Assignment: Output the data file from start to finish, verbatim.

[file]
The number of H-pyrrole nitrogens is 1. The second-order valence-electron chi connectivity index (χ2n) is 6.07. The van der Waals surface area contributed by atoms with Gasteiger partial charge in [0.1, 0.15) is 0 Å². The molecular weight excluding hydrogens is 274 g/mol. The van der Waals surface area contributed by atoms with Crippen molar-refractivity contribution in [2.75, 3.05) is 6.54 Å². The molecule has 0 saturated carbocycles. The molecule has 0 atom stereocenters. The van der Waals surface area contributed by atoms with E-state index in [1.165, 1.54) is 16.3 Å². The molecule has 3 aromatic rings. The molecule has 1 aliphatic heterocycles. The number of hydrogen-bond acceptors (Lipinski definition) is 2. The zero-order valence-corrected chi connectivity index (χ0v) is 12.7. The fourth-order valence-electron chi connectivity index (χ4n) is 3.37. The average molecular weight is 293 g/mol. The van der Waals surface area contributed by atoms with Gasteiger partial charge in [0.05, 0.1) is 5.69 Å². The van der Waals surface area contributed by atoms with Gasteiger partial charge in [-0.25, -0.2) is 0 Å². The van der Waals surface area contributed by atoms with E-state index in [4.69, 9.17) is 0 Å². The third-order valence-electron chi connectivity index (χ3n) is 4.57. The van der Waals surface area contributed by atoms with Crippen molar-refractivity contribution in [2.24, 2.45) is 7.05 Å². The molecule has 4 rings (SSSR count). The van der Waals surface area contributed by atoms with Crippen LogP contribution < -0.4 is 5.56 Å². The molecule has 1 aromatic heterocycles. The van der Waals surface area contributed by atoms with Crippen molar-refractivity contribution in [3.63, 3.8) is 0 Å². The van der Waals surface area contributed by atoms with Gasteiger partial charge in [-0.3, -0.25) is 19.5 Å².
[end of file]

The number of H-pyrrole nitrogens is 1. The second-order valence-electron chi connectivity index (χ2n) is 6.07. The van der Waals surface area contributed by atoms with Gasteiger partial charge in [0.1, 0.15) is 0 Å². The molecular weight excluding hydrogens is 274 g/mol. The van der Waals surface area contributed by atoms with Crippen molar-refractivity contribution in [2.75, 3.05) is 6.54 Å². The molecule has 0 saturated carbocycles. The molecule has 0 atom stereocenters. The van der Waals surface area contributed by atoms with E-state index in [1.165, 1.54) is 16.3 Å². The molecule has 3 aromatic rings. The molecule has 1 aliphatic heterocycles. The number of hydrogen-bond acceptors (Lipinski definition) is 2. The zero-order valence-corrected chi connectivity index (χ0v) is 12.7. The fourth-order valence-electron chi connectivity index (χ4n) is 3.37. The average molecular weight is 293 g/mol. The van der Waals surface area contributed by atoms with Gasteiger partial charge in [0.05, 0.1) is 5.69 Å². The van der Waals surface area contributed by atoms with Gasteiger partial charge in [-0.25, -0.2) is 0 Å². The van der Waals surface area contributed by atoms with E-state index in [4.69, 9.17) is 0 Å². The third-order valence-electron chi connectivity index (χ3n) is 4.57. The van der Waals surface area contributed by atoms with Crippen molar-refractivity contribution in [2.24, 2.45) is 7.05 Å². The molecule has 4 rings (SSSR count). The van der Waals surface area contributed by atoms with Crippen LogP contribution < -0.4 is 5.56 Å². The molecule has 1 aromatic heterocycles. The van der Waals surface area contributed by atoms with Crippen molar-refractivity contribution in [3.63, 3.8) is 0 Å². The van der Waals surface area contributed by atoms with Gasteiger partial charge in [-0.3, -0.25) is 19.5 Å².